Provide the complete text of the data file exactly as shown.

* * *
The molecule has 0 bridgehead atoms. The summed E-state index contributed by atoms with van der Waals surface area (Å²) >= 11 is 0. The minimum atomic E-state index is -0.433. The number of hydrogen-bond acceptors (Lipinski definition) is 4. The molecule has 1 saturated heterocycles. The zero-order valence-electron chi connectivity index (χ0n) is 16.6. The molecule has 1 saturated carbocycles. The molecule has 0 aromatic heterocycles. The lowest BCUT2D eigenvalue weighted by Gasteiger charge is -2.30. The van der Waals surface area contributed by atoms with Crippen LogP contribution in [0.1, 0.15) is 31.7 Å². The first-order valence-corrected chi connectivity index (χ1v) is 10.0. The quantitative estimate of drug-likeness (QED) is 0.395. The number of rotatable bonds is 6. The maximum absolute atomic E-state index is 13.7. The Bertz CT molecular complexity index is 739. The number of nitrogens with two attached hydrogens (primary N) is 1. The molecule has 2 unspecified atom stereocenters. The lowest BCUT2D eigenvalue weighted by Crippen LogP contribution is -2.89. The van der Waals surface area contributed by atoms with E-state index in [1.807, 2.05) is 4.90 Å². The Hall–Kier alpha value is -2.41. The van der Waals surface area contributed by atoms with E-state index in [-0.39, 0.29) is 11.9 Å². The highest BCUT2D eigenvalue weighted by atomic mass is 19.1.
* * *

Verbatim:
The molecule has 0 bridgehead atoms. The summed E-state index contributed by atoms with van der Waals surface area (Å²) >= 11 is 0. The minimum atomic E-state index is -0.433. The number of hydrogen-bond acceptors (Lipinski definition) is 4. The molecule has 1 saturated heterocycles. The zero-order valence-electron chi connectivity index (χ0n) is 16.6. The molecule has 1 saturated carbocycles. The molecule has 0 aromatic heterocycles. The lowest BCUT2D eigenvalue weighted by Gasteiger charge is -2.30. The van der Waals surface area contributed by atoms with Crippen LogP contribution in [0.1, 0.15) is 31.7 Å². The first-order valence-corrected chi connectivity index (χ1v) is 10.0. The quantitative estimate of drug-likeness (QED) is 0.395. The number of rotatable bonds is 6. The maximum absolute atomic E-state index is 13.7. The Bertz CT molecular complexity index is 739. The number of nitrogens with two attached hydrogens (primary N) is 1. The molecule has 2 unspecified atom stereocenters. The lowest BCUT2D eigenvalue weighted by Crippen LogP contribution is -2.89. The van der Waals surface area contributed by atoms with E-state index in [1.807, 2.05) is 4.90 Å². The Hall–Kier alpha value is -2.41. The van der Waals surface area contributed by atoms with E-state index in [-0.39, 0.29) is 11.9 Å². The highest BCUT2D eigenvalue weighted by atomic mass is 19.1.